Hell: I'm into people who want art to outdo itself. Who want art to break the world like an egg. To me that's always the trick, to outwit, outdistance, the conventions in such a way that "reality" leaks into your work and vice versa. No "school," though it wouldn't be hard to name the approaches to writing that I'd estimate had the greatest influence on me and I'd say that would be 19th century French poets Lautreamont, Baudelaire, Rimbaud, then the original Surrealists (Breton and co.), The New York poets 1st & 2nd generation (Ashbery, O'Hara, Schuyler, Berrigan, Padgett, etc.), Bill Knott, Nabokov, Borges... There are many more. I also like writing that has no purpose but to convey information, like soap container labels, instruction sheets, encyclopedias, footnotes, indexes. I don't like "myself" -- I like writing.
Moody: Your love of the novel and fiction writing is implicit in this book (there are passages about Huck Finn, Nabokov, William Kennedy), but conventional fiction writing is the one thing that's least apparent in these pages. So is this book partly a stopgap while you work on the follow-up to Go Now? Or does it represent a turn away from extended prose work?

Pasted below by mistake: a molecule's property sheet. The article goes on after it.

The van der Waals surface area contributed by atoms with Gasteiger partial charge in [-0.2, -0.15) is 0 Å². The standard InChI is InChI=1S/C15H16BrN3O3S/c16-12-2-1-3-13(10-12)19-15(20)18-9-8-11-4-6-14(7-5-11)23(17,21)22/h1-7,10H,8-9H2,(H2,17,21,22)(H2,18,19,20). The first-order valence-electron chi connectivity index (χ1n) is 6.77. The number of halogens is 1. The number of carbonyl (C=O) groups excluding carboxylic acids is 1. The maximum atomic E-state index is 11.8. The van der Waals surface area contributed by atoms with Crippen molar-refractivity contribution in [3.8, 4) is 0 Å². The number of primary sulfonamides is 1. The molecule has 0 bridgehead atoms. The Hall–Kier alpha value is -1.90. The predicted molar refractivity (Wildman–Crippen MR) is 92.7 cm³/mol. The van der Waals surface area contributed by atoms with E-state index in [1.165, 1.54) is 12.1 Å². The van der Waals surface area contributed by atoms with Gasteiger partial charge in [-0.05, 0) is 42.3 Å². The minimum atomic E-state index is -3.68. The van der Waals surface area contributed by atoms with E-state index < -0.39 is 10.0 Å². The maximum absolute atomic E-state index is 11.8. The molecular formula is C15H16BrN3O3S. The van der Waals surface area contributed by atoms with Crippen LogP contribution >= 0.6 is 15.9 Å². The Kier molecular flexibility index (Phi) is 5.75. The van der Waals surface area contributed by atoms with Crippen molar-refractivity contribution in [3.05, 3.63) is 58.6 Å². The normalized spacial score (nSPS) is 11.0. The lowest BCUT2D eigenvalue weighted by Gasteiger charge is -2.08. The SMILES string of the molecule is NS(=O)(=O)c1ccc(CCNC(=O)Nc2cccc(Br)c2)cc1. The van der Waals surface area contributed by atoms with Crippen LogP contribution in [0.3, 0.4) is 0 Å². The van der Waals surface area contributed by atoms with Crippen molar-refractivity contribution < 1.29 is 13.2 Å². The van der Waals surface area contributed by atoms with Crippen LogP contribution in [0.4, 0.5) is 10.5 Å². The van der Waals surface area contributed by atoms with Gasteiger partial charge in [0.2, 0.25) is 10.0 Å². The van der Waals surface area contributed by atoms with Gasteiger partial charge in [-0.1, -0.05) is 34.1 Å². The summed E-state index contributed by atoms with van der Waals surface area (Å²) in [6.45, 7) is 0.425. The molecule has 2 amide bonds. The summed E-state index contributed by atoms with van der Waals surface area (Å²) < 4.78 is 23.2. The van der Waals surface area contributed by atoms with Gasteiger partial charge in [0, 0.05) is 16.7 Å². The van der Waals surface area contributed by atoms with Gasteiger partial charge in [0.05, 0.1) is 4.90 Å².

Hell: Well, it is partly to keep stuff coming out while I work on my second novel, but it's ironic because it's been such hard work and a lengthy process that it interfered with the work on the new novel. The reason there isn't fiction in the book is because -- as I try to explain in the proem -- Hot and Cold collects stuff that hasn't been published separately in books. I didn't want to do a "reader," I didn't want to print excerpts of any kind. I wanted everything to be both "standalone" and to fit in this book, and also to be not available elsewhere. We aim to please! I could have taken sections from my books of fiction The Voidoid or Go Now or the novel I'm working on, but I wanted to publish a book that worked as a single integrated whole, though it gathered many types of works. I didn't want it to overlap other existing books of mine. That's why there's only the one story (along with a few narrative-type prose poems) to represent fiction.
Moody: What else are your working on now?